28 minutes ago, Bob Crockett said:

I don't care about dabbling but I do care about official letters and statements in the Times and Seasons. 

Which statements matter, and which ones don't?

29 minutes ago, Bob Crockett said:

Finally, I give hardly a hoot about the views of posters who are anonymous.  Either you have the courage to put your names next to your views or you are just peeing into the wind.

I was wondering when you'd bring up my screen name, since "InCognitus" is probably the epitome of anonymity (but that's not really why I use it these days).   

I believe an argument should stand or fall on its own merit regardless of who makes the statement.  And it's quite obvious that using a real name does little to bolster the credibility of a weak or logically flawed argument.

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55 minutes ago, InCognitus said:

 

I believe an argument should stand or fall on its own merit regardless of who makes the statement.  And it's quite obvious that using a real name does little to bolster the credibility of a weak or logically flawed argument.

Wishful thinking.  You lack courage. The Lord needs defenders on social media with courage and personal accountability. 

Edited by Bob Crockett
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2 hours ago, Bob Crockett said:

Wishful thinking.  You lack courage. The Lord needs defenders on social media with courage and personal accountability. 

Bob,
 

When you own the board you can make the rules. You don’t. So move on from your discontent with anonymous posters. Know your place. 
 

In any event, your judgmental self-righteousness is neither invited, warranted, helpful, or appreciated. 
 

You, like most of us, are a nobody. And you certainly don’t speak on behalf of anyone—particularly the Lord. 

Edited by PacMan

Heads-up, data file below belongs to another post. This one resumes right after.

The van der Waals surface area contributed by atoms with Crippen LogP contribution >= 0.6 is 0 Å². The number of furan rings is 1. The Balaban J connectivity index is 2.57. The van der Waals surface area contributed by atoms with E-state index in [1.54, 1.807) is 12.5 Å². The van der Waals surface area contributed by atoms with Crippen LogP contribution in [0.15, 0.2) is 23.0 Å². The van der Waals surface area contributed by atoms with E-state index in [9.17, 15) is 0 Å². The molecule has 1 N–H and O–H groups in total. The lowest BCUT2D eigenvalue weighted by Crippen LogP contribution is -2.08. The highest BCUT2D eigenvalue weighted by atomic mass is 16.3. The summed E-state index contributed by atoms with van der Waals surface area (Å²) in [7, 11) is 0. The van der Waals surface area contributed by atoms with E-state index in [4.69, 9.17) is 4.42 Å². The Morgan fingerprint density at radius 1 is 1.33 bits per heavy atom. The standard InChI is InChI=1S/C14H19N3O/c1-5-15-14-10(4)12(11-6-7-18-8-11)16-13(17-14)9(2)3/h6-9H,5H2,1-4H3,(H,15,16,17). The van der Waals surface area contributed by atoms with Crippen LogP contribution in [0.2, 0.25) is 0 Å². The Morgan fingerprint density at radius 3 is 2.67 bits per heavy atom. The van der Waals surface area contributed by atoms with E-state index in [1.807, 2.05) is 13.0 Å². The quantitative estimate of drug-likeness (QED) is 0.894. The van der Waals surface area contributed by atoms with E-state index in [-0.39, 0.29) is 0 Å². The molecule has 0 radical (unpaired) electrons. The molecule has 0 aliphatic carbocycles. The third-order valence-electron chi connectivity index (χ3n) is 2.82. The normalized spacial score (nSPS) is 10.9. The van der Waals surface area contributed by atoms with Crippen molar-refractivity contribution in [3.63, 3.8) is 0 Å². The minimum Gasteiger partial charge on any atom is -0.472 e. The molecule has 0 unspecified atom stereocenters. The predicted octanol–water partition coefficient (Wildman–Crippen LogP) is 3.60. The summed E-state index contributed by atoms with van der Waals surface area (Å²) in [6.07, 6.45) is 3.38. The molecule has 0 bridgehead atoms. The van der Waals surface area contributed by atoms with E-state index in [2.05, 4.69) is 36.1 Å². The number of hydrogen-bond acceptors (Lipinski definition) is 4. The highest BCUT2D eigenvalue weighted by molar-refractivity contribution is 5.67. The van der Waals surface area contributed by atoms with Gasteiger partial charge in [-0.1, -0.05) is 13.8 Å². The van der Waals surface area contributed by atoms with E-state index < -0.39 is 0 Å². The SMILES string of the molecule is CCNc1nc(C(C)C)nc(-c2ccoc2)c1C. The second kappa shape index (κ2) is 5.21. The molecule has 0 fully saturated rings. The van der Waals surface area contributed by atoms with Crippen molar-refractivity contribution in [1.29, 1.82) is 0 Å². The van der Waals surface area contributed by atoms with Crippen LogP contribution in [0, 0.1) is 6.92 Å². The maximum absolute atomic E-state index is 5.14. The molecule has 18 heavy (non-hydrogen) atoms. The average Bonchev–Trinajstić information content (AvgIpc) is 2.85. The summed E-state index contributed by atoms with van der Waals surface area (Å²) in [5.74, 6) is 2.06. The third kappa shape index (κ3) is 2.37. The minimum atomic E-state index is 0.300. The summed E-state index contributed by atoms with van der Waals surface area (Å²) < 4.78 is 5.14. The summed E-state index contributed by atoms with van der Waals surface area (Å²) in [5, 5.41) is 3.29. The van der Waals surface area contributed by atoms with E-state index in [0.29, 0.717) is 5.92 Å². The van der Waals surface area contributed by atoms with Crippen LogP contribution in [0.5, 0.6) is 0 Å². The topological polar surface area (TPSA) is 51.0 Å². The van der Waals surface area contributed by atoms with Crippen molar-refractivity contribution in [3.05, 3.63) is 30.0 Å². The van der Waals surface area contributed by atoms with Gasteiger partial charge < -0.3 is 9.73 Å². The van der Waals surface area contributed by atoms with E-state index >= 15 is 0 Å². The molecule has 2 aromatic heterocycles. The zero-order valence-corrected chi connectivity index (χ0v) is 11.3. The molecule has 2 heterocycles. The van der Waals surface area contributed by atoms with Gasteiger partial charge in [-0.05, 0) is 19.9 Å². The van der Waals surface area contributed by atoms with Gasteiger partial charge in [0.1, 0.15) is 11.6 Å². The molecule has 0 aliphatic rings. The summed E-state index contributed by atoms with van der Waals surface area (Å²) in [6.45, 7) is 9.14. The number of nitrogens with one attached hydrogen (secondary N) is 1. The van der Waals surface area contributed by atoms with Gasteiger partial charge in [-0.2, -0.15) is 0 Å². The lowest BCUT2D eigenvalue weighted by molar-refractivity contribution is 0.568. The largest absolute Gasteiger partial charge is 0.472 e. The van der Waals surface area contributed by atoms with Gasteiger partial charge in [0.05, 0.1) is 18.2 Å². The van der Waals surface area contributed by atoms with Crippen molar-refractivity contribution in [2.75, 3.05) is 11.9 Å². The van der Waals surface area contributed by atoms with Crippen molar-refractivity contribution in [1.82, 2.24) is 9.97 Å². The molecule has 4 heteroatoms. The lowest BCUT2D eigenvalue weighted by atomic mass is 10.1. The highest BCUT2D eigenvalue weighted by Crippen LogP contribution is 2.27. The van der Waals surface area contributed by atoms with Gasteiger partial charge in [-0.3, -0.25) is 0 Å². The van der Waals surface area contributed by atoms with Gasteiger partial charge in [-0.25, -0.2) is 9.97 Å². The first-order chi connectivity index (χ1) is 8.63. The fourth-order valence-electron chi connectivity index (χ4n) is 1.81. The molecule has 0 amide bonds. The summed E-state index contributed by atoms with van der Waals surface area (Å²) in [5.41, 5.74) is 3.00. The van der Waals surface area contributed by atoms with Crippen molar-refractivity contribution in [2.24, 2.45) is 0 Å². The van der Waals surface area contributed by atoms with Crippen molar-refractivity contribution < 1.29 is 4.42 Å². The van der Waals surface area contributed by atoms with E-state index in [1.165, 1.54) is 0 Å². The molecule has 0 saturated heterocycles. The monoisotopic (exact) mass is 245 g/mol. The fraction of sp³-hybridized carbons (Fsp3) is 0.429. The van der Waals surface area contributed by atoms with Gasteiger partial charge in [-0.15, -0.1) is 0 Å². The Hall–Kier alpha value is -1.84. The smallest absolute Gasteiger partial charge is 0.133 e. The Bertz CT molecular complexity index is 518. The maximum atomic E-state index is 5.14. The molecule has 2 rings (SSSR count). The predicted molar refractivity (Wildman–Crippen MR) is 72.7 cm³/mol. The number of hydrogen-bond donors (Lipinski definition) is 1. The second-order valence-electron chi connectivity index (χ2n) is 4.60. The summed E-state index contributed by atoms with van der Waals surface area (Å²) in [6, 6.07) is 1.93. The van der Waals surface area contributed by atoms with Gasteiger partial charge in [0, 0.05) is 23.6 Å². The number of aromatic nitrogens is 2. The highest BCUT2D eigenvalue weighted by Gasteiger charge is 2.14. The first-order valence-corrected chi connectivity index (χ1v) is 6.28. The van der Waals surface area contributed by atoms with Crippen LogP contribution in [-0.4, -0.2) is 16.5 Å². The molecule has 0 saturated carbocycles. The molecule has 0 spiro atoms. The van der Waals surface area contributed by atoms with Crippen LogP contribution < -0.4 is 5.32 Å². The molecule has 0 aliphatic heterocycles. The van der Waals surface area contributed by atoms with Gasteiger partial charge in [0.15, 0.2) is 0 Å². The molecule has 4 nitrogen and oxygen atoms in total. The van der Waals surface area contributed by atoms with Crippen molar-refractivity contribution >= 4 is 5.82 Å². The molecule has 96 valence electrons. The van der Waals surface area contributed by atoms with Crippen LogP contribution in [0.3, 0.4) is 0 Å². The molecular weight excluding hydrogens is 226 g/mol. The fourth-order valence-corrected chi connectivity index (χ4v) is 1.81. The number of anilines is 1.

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19 hours ago, PacMan said:

Bob,
 

When you own the board you can make the rules. You don’t. So move on from your discontent with anonymous posters. Know your place. 
 

In any event, your judgmental self-righteousness is neither invited, warranted, helpful, or appreciated. 
 

You, like most of us, are a nobody. And you certainly don’t speak on behalf of anyone—particularly the Lord. 

You guys are a little too much.  

You will be removed from the thread if you continue to badger posters over screennames.

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16 hours ago, PacMan said:

Bob,
 

When you own the board you can make the rules. You don’t. So move on from your discontent with anonymous posters. Know your place. 
 

In any event, your judgmental self-righteousness is neither invited, warranted, helpful, or appreciated. 
 

You, like most of us, are a nobody. And you certainly don’t speak on behalf of anyone—particularly the Lord. 

aRmufaHOpXULoWV1yvVjY5ZIaripubStAp6Oa9_M

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On 8/21/2020 at 5:21 PM, Ahab said:

Interesting word choice.  purporting to be.  Look that up on Google to see what those words mean.

That’s exactly what the Book of Abraham purports to be...a book written by the hand of Abraham. The church has distanced itself from this claim...the claim is a false assertion.